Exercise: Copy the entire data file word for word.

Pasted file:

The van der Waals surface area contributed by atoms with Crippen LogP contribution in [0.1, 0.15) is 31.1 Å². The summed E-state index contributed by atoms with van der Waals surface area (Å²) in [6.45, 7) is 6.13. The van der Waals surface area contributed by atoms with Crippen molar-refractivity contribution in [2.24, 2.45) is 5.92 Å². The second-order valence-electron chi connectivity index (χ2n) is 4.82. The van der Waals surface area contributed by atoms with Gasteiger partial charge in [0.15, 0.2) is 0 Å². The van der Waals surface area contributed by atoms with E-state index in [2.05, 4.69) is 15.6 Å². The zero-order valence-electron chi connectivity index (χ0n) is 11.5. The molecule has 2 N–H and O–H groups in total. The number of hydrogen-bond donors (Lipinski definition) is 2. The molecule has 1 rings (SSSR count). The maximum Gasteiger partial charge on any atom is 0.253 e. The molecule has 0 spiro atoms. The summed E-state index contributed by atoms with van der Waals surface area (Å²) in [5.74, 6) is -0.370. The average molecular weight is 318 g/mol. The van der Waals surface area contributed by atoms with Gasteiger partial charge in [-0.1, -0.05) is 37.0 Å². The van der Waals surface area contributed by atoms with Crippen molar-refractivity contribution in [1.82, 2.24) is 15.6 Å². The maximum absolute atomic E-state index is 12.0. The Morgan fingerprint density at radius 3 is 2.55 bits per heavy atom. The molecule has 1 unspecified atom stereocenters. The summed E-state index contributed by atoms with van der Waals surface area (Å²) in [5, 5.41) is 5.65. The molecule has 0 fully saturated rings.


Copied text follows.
The van der Waals surface area contributed by atoms with Crippen LogP contribution in [0.1, 0.15) is 31.1 Å². The summed E-state index contributed by atoms with van der Waals surface area (Å²) in [6.45, 7) is 6.13. The van der Waals surface area contributed by atoms with Crippen molar-refractivity contribution in [2.24, 2.45) is 5.92 Å². The second-order valence-electron chi connectivity index (χ2n) is 4.82. The van der Waals surface area contributed by atoms with Gasteiger partial charge in [0.15, 0.2) is 0 Å². The van der Waals surface area contributed by atoms with E-state index in [2.05, 4.69) is 15.6 Å². The zero-order valence-electron chi connectivity index (χ0n) is 11.5. The molecule has 2 N–H and O–H groups in total. The number of hydrogen-bond donors (Lipinski definition) is 2. The molecule has 1 rings (SSSR count). The maximum Gasteiger partial charge on any atom is 0.253 e. The molecule has 0 spiro atoms. The summed E-state index contributed by atoms with van der Waals surface area (Å²) in [5.74, 6) is -0.370. The average molecular weight is 318 g/mol. The van der Waals surface area contributed by atoms with Gasteiger partial charge in [-0.1, -0.05) is 37.0 Å². The van der Waals surface area contributed by atoms with Crippen molar-refractivity contribution in [1.82, 2.24) is 15.6 Å². The maximum absolute atomic E-state index is 12.0. The Morgan fingerprint density at radius 3 is 2.55 bits per heavy atom. The molecule has 1 unspecified atom stereocenters. The summed E-state index contributed by atoms with van der Waals surface area (Å²) in [5, 5.41) is 5.65. The molecule has 0 fully saturated rings.